In 2013, the amount of money spent at farmers markets by food stamp recipients grew in the Midwest.
And the number of farmers markets that accept food stamps experienced a 79 percent increase.
Alan Shannon, spokesman for the U.S. Department of Agriculture, said there are a lot of misperceptions about families in the Supplemental Nutrition Assistance Program, or SNAP.
“A lot of times there are access issues - food deserts and the like - where SNAP populations or lower-income populations don’t have access to healthy food. Farmers markets a lot of times can resolve those challenges,” Shannon said.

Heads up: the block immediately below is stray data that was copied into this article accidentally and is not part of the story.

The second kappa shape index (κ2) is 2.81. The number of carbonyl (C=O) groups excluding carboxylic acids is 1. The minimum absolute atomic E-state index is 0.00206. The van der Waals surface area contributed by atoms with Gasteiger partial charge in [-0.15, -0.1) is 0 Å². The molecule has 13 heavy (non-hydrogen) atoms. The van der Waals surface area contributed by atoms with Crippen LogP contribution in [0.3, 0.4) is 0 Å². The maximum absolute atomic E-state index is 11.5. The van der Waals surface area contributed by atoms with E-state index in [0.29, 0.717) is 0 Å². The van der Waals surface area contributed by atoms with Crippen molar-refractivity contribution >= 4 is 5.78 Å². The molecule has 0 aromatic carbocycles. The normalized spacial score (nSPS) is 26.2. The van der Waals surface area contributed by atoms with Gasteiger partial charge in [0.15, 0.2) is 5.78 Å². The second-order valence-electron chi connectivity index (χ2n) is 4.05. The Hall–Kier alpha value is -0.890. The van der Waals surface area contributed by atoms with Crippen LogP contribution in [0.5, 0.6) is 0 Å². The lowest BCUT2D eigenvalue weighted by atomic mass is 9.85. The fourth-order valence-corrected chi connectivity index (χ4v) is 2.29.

Last year, 65 farmers markets in Illinois accepted SNAP benefits; this year there are 97.
That helps many low-income areas, which lack healthy food options.
“When we look at these data every year going up for SNAP redemptions in the Midwest, you can tell that SNAP participants really do want healthy food, they just have to have access to it,” Shannon said.
Illinois is third in the country in the number of farmers markets. Michigan is second in the nation in farmers market food stamp sales. Shannon said the private and nonprofit sector has helped support small farmers reach low-income families.